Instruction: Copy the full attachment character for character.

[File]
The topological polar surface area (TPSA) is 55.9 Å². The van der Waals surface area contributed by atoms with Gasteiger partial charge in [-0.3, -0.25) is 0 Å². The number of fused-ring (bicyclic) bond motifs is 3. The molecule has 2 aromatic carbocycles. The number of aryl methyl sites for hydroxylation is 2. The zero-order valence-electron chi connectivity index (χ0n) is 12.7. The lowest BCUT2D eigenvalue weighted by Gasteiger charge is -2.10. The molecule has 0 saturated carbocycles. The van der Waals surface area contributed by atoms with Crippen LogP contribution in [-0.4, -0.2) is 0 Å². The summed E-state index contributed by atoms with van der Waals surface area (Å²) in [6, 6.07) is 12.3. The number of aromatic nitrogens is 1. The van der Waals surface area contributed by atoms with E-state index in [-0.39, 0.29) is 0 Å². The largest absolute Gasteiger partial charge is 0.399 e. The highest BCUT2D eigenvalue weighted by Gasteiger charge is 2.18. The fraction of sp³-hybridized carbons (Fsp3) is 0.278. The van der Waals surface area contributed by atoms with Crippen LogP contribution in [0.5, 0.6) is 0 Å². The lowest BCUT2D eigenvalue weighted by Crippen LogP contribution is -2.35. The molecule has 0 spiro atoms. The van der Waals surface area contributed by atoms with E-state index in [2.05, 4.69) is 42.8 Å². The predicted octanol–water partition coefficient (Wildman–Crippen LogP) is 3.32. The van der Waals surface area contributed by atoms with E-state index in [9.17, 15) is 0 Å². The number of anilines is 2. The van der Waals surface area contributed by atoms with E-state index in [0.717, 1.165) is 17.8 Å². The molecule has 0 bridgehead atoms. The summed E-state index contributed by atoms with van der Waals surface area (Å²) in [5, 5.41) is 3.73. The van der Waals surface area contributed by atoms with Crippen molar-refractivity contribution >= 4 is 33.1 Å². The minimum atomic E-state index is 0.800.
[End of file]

The topological polar surface area (TPSA) is 55.9 Å². The van der Waals surface area contributed by atoms with Gasteiger partial charge in [-0.3, -0.25) is 0 Å². The number of fused-ring (bicyclic) bond motifs is 3. The molecule has 2 aromatic carbocycles. The number of aryl methyl sites for hydroxylation is 2. The zero-order valence-electron chi connectivity index (χ0n) is 12.7. The lowest BCUT2D eigenvalue weighted by Gasteiger charge is -2.10. The molecule has 0 saturated carbocycles. The van der Waals surface area contributed by atoms with Crippen LogP contribution in [-0.4, -0.2) is 0 Å². The summed E-state index contributed by atoms with van der Waals surface area (Å²) in [6, 6.07) is 12.3. The number of aromatic nitrogens is 1. The van der Waals surface area contributed by atoms with E-state index in [-0.39, 0.29) is 0 Å². The largest absolute Gasteiger partial charge is 0.399 e. The highest BCUT2D eigenvalue weighted by Gasteiger charge is 2.18. The fraction of sp³-hybridized carbons (Fsp3) is 0.278. The van der Waals surface area contributed by atoms with Crippen LogP contribution in [0.5, 0.6) is 0 Å². The lowest BCUT2D eigenvalue weighted by Crippen LogP contribution is -2.35. The molecule has 0 spiro atoms. The van der Waals surface area contributed by atoms with E-state index in [2.05, 4.69) is 42.8 Å². The predicted octanol–water partition coefficient (Wildman–Crippen LogP) is 3.32. The van der Waals surface area contributed by atoms with E-state index in [9.17, 15) is 0 Å². The number of anilines is 2. The van der Waals surface area contributed by atoms with E-state index in [0.717, 1.165) is 17.8 Å². The molecule has 0 bridgehead atoms. The summed E-state index contributed by atoms with van der Waals surface area (Å²) in [5, 5.41) is 3.73. The van der Waals surface area contributed by atoms with Crippen molar-refractivity contribution >= 4 is 33.1 Å². The minimum atomic E-state index is 0.800.